Goldman Sachs ( GS ), which makes up about 7% of the Dow Jones, absolutely blew away consensus estimates for the fourth quarter when it reported results on Tuesday. GAAP EPS of $5.48 beat analysts’ estimates by $1.55 and revenue consensus was topped by $360 million. Management praised its wealth management unit for better-than-expected performance.

Analysts aren’t as optimistic about Travelers, the smaller Dow component that reports on Friday. All 19 analysts who changed their Q4 estimates cut their earnings outlook. The commercial and property insurer is expected to post adjusted earnings of $5.06 on revenue of $9.95 billion.

Dow Jones FAQ

The Dow Jones Industrial Average, one of the oldest stock indexes in the world, is made up of the 30 most traded stocks in the US. The index is weighted by price rather than capitalization. It is calculated by adding the prices of individual stocks and dividing them by a factor that is currently 0.152. The index was founded by Charles Dow, who also founded the Wall Street Journal. In later years, it was criticized for not being representative enough, tracking only 30 conglomerates, unlike broader indexes such as the S&P 500.

The Dow Jones Industrial Average (DJIA) is driven by many different factors. The main one is the aggregated performance of individual companies published in the companies’ quarterly earnings reports. US and global macroeconomic data also contribute as they impact investor sentiment. The level of interest rates set by the Federal Reserve System (Fed) also affects the DJIA because it affects the cost of borrowing, on which many companies are heavily dependent. Therefore, inflation can be a major driver, as well as other metrics that influence the Fed’s decisions.

Dow Theory is a method for identifying the primary trend of the stock market developed by Charles Dow. The key step is to compare the direction of the Dow Jones Industrial Average (DJIA) and the Dow Jones Transportation Average (DJTA) and only follow trends where both are moving in the same direction. Volume is the confirming criterion. The theory uses elements of peak and minimum analysis. Dow theory assumes three phases of a trend: accumulation, when the smart money starts buying or selling; public participation when the wider public joins in; and distribution when the smart money leaves.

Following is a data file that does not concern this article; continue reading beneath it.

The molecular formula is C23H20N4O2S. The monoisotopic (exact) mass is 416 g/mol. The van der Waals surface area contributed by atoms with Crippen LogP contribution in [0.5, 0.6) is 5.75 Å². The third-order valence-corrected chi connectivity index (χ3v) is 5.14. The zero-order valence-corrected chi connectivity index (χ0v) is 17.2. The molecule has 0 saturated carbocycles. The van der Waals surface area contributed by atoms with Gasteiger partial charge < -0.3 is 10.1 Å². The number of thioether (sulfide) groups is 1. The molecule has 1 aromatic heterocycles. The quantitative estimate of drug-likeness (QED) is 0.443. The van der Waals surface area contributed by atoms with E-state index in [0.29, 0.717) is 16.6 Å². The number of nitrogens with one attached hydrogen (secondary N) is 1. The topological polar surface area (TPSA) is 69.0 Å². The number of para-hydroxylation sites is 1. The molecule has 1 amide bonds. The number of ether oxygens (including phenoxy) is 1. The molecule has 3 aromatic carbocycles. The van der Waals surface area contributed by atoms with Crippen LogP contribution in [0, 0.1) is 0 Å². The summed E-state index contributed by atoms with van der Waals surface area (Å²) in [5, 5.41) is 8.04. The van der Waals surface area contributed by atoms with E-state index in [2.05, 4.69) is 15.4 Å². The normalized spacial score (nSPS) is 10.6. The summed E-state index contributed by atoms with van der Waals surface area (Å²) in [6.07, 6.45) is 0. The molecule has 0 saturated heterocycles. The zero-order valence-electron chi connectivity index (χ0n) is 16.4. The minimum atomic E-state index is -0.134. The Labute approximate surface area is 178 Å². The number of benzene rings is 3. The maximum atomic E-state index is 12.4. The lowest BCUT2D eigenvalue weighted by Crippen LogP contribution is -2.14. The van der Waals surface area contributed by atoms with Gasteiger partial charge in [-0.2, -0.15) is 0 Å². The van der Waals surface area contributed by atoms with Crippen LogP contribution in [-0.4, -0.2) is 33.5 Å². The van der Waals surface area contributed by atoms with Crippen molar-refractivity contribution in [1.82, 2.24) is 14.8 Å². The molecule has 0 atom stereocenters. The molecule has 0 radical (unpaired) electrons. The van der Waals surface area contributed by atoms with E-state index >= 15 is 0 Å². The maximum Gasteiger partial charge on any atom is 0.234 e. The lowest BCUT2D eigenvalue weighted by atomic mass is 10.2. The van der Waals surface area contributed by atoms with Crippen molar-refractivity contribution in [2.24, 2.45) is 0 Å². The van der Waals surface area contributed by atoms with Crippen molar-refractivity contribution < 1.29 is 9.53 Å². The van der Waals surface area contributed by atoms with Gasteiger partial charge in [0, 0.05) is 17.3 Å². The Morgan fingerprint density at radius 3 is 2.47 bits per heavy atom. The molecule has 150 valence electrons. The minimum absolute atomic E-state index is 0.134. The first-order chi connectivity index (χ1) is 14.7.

There are several ways to trade the DJIA. One is the use of ETFs, which allow investors to trade the DJIA as a single security, rather than having to buy shares of all 30 companies that make it up. A prime example is the SPDR Dow Jones Industrial Average ETF (DIA). DJIA futures contracts allow traders to speculate on the future value of the index, and options provide the right, but not the obligation, to buy or sell the index at a predetermined price in the future. Mutual funds allow investors to buy a share of a diversified portfolio of DJIA stocks, thereby providing exposure to the overall index.

Dow Jones Industrial Average Forecast

The Dow Jones Industrial Average fell below its 21-day simple moving average (SMA) on Tuesday, and the index continued to do so on Wednesday. The DJIA price action has closed above the 21-day SMA in every session since November 1st, so this is a big deal and likely signals a bearish reversal is in motion. It also looks like a downswing is in motion for the DJIA as a lower low was made in closing on Wednesday compared to the January 8 low.

The DJIA may find support in the former resistance zone of 36,500 to 36,952 dating back to late 2021. However, a break of 36,500 would trigger another sell-off that would likely reach another zone of former resistance in the mid-35,000s.

Dow Jones Industrial Average Daily Chart

Source Link

Related Posts